Talk about a sidelong entrance into a pop career: when the pressures of trying to make it as a star in her own right became too much after the release of 2010's We Are Born, Sia Furler became a songwriter for some of pop's biggest names -- but the hits she helped create, like David Guetta's "Titanium" and Flo Rida's "Wild Ones," ended up making her famous anyway. Even if it wasn't her plan, her time behind the scenes helped make the pop landscape into a place more hospitable to her charms. On 1000 Forms of Fear, it's clear that her time as a hitmaker for others not only brought her quirks into the mainstream, but also made the songs she kept for herself catchier. To be fair, We Are Born began this transformation; its unexpected but winning mix of new wave, synth pop, and R&B brought newfound polish to her highly personal style. Here, she simplifies her songwriting-as-therapy aesthetic even further, using broader strokes and bigger hooks to convey freedom from the past on "Burn the Pages" and "Straight for the Knife"'s shimmering death wishes. Alongside these less insular but emotionally complex moments are the sexy, sharp-edged "Free the Animal" or the all-consuming romance of "Fire Meet Gasoline," which any of her clients would love to call their own. Sia was wise to keep them for herself, though; even if the epic album opener "Chandelier" initially sounds like a demo for Rihanna -- with whom Furler shares an idiosyncratic, keening voice -- she gives it an entirely different kind of charisma, fueling the song's hedonism with giddy anxiety rather than tough-girl cool. Likewise, "Eye of the Needle" and the nearly seven-minute album closer "Dressed in Black" are high-drama ballads with more depth than the ones she writes for hire. That said, some of 1000 Forms of Fear's best moments recall her previous album's eclectic sprawl. "Hostage," a chugging guitar pop collaboration with the Strokes' Nick Valensi, offers a refreshing change of pace from the rest of the album's intensity (as well as a credit that stands out from the more expected likes of Greg Kurstin and Diplo). While it's not quite as original-sounding as We Are Born, 1000 Forms of Fear is an appealing balance of Sia the artiste and Sia the chart-topping songwriter. To say it's her most accessible album yet doesn't diminish it or her previous albums; instead, it's the sound of Furler owning her success.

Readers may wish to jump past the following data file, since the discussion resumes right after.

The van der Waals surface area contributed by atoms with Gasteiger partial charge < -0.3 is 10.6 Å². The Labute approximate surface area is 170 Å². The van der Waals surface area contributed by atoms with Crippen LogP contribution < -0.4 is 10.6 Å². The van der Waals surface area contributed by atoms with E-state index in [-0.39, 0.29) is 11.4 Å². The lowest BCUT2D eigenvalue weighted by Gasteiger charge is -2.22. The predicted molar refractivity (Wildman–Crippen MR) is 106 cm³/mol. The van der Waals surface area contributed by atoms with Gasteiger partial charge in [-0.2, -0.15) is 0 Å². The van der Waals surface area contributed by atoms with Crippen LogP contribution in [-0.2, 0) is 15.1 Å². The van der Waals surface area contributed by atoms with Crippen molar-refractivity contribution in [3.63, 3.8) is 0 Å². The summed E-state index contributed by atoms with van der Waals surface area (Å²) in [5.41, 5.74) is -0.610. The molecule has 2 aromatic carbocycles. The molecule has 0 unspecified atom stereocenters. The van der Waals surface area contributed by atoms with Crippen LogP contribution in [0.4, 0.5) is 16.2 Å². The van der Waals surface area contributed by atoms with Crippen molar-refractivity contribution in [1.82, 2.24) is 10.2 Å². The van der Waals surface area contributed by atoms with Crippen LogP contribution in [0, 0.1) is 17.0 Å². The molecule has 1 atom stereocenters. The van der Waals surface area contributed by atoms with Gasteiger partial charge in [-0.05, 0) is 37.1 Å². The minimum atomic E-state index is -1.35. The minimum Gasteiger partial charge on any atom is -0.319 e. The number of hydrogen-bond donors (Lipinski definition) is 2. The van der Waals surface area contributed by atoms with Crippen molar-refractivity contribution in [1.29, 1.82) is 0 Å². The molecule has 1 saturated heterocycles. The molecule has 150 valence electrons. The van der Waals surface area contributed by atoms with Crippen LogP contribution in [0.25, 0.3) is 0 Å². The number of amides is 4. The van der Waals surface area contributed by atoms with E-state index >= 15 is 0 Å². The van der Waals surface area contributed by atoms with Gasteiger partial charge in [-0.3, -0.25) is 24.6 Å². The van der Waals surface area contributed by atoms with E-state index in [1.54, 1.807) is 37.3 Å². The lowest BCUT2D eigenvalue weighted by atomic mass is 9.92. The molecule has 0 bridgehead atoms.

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AllMusic Review by Heather Phares